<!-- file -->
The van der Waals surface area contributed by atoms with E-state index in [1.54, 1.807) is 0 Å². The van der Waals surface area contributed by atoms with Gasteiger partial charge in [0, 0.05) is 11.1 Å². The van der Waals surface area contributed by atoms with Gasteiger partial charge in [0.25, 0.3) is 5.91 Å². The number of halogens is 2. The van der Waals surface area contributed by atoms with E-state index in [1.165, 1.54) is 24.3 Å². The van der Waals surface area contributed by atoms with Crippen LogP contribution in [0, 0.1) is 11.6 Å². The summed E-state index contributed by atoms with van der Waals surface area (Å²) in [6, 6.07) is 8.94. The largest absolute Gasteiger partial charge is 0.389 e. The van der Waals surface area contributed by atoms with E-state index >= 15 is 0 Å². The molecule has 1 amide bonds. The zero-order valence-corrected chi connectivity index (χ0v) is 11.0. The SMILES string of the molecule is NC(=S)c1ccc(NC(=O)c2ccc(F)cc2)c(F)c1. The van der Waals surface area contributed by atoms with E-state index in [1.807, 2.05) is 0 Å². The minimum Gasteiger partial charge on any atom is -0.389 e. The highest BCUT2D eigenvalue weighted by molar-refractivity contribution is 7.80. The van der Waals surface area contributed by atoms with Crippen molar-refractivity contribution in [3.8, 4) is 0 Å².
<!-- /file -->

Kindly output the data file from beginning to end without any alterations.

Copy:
The van der Waals surface area contributed by atoms with E-state index in [1.54, 1.807) is 0 Å². The van der Waals surface area contributed by atoms with Gasteiger partial charge in [0, 0.05) is 11.1 Å². The van der Waals surface area contributed by atoms with Gasteiger partial charge in [0.25, 0.3) is 5.91 Å². The number of halogens is 2. The van der Waals surface area contributed by atoms with E-state index in [1.165, 1.54) is 24.3 Å². The van der Waals surface area contributed by atoms with Crippen LogP contribution in [0, 0.1) is 11.6 Å². The summed E-state index contributed by atoms with van der Waals surface area (Å²) in [6, 6.07) is 8.94. The largest absolute Gasteiger partial charge is 0.389 e. The van der Waals surface area contributed by atoms with E-state index >= 15 is 0 Å². The molecule has 1 amide bonds. The zero-order valence-corrected chi connectivity index (χ0v) is 11.0. The SMILES string of the molecule is NC(=S)c1ccc(NC(=O)c2ccc(F)cc2)c(F)c1. The van der Waals surface area contributed by atoms with E-state index in [1.807, 2.05) is 0 Å². The minimum Gasteiger partial charge on any atom is -0.389 e. The highest BCUT2D eigenvalue weighted by molar-refractivity contribution is 7.80. The van der Waals surface area contributed by atoms with Crippen molar-refractivity contribution in [3.8, 4) is 0 Å².